Erie Insurance ranks highest among auto insurers in providing a satisfying purchase experience, according to the J.D. Power 2017 U.S. Insurance Shopping Study.
The Insurance Shopping Study provides a detailed look at the customer experience in shopping for a new auto insurance policy. It explores what prompts someone to shop for insurance and which factors contribute to the purchase decision. J.D. Power measures three factors to determine overall satisfaction: price, distribution channel and policy offerings.
Erie Insurance ranked first with a score of 879 out of a possible 1,000 points.
“In this digital age, we strive to provide our agents with the right tools to reach customers in ways they prefer and expect, but still reflect our hallmark of service,” said Tim NeCastro, president and CEO of Erie Insurance. “A customer might start an insurance search online, but we believe it should end with a handshake.”
This marks the fifth consecutive year Erie Insurance has ranked highest in the study. American Family ranks second (869), followed by The Hartford (861), Automobile Club Group (852) and Amica Mutual (850).
At the bottom of the customer satisfaction spectrum were Progressive, 21st Century and Auto Club of Southern California Insurance Group. Ranking slightly higher were Allstate, Nationwide and State Farm, all of which fell into the “About Average” category.
Auto Insurers Face Shifting Public Perception
The J.D. Power study also offers an assessment of the overall automotive insurance market, concluding that the industry is at an “inflection point.”
While insurance premiums are rising, fewer consumers are shopping for auto insurance, and new-customer acquisitions rates are flat.
“Due to stagnant auto insurance shopping activity and modest rate increases, these insurers have come to rely more and more on their level of customer service, personalized advice and knowledgeable agents to gain new customers and retain old ones,” J.D. Power concludes.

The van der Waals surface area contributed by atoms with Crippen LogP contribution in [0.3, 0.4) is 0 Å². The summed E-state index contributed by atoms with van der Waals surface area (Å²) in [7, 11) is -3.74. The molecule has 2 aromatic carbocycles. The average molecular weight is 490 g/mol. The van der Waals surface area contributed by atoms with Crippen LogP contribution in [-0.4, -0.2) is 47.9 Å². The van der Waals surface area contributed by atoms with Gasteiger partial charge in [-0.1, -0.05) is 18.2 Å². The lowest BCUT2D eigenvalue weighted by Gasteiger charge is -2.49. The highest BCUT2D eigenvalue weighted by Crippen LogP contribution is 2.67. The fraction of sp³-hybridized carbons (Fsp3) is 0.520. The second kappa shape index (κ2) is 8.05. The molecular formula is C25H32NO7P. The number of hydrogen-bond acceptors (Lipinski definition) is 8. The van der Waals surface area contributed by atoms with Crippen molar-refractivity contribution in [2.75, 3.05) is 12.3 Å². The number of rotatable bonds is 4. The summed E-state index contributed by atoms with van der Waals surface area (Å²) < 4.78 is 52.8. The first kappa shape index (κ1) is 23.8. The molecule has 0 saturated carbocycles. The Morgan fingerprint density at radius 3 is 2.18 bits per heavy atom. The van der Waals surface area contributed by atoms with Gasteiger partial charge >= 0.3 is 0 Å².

Here’s the bottom line: The ability of insurance carriers to explain their coverage and other services – and differentiate themselves from their competitors – is becoming more important.
J.D. Power research shows that average auto insurance premiums have been increasing 2 to 3 percent annually in recent years. Shopping activity started to slow in 2016, and that trend continues in this year’s study. Meanwhile, customer-acquisition rates and new-quote volume are flat, according to J.D. Power.
The research firm notes that there’s a growing public perception that auto insurance is a commodity. As auto insurers struggle to compete on price, they’re being forced to differentiate based on factors such as brand reputation, agent recommendations, product and service to drive new business sales, J.D. Power concludes.
The study shows that the key performance indicator (KPI) that has the greatest influence on customer satisfaction is ensuring that customers completely understand their coverage.
“The auto insurance industry is at an inflection point where customer patterns and behaviors are on the verge of shifting,” said Greg Hoeg, vice president of U.S. insurance operations at J.D. Power. “To survive this period of price stagnation, insurers must develop strategies to be able to better differentiate not just to acquire new customers, but also to acquire customers with desirable risk profiles in order to maintain profitability.”